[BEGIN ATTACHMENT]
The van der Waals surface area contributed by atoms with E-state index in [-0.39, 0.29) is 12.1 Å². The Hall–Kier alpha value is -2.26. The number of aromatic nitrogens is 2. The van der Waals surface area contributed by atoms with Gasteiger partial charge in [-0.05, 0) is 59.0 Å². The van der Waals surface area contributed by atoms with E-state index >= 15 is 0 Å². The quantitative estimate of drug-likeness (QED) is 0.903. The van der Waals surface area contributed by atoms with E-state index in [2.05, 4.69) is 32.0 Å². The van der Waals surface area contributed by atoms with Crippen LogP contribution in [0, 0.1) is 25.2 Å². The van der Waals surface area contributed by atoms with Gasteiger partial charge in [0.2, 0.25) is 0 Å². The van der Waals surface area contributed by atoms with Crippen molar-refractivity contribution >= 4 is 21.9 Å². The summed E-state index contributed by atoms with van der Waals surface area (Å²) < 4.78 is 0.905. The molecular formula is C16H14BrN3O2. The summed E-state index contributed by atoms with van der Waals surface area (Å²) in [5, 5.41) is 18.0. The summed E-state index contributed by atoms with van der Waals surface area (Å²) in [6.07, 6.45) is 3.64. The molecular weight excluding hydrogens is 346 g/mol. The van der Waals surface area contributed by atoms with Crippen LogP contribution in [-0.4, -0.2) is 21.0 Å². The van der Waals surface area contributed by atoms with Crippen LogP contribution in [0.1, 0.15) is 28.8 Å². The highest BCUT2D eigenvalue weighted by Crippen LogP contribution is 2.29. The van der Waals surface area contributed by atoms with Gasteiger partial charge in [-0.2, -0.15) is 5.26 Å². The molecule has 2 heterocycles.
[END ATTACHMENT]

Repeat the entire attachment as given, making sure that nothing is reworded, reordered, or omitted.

The van der Waals surface area contributed by atoms with E-state index in [-0.39, 0.29) is 12.1 Å². The Hall–Kier alpha value is -2.26. The number of aromatic nitrogens is 2. The van der Waals surface area contributed by atoms with Gasteiger partial charge in [-0.05, 0) is 59.0 Å². The van der Waals surface area contributed by atoms with E-state index >= 15 is 0 Å². The quantitative estimate of drug-likeness (QED) is 0.903. The van der Waals surface area contributed by atoms with E-state index in [2.05, 4.69) is 32.0 Å². The van der Waals surface area contributed by atoms with Crippen LogP contribution in [0, 0.1) is 25.2 Å². The van der Waals surface area contributed by atoms with Gasteiger partial charge in [0.2, 0.25) is 0 Å². The van der Waals surface area contributed by atoms with Crippen molar-refractivity contribution >= 4 is 21.9 Å². The summed E-state index contributed by atoms with van der Waals surface area (Å²) < 4.78 is 0.905. The molecular formula is C16H14BrN3O2. The summed E-state index contributed by atoms with van der Waals surface area (Å²) in [5, 5.41) is 18.0. The summed E-state index contributed by atoms with van der Waals surface area (Å²) in [6.07, 6.45) is 3.64. The molecular weight excluding hydrogens is 346 g/mol. The van der Waals surface area contributed by atoms with Crippen LogP contribution in [-0.4, -0.2) is 21.0 Å². The van der Waals surface area contributed by atoms with Crippen LogP contribution in [0.1, 0.15) is 28.8 Å². The highest BCUT2D eigenvalue weighted by Crippen LogP contribution is 2.29. The van der Waals surface area contributed by atoms with Gasteiger partial charge in [-0.2, -0.15) is 5.26 Å². The molecule has 2 heterocycles.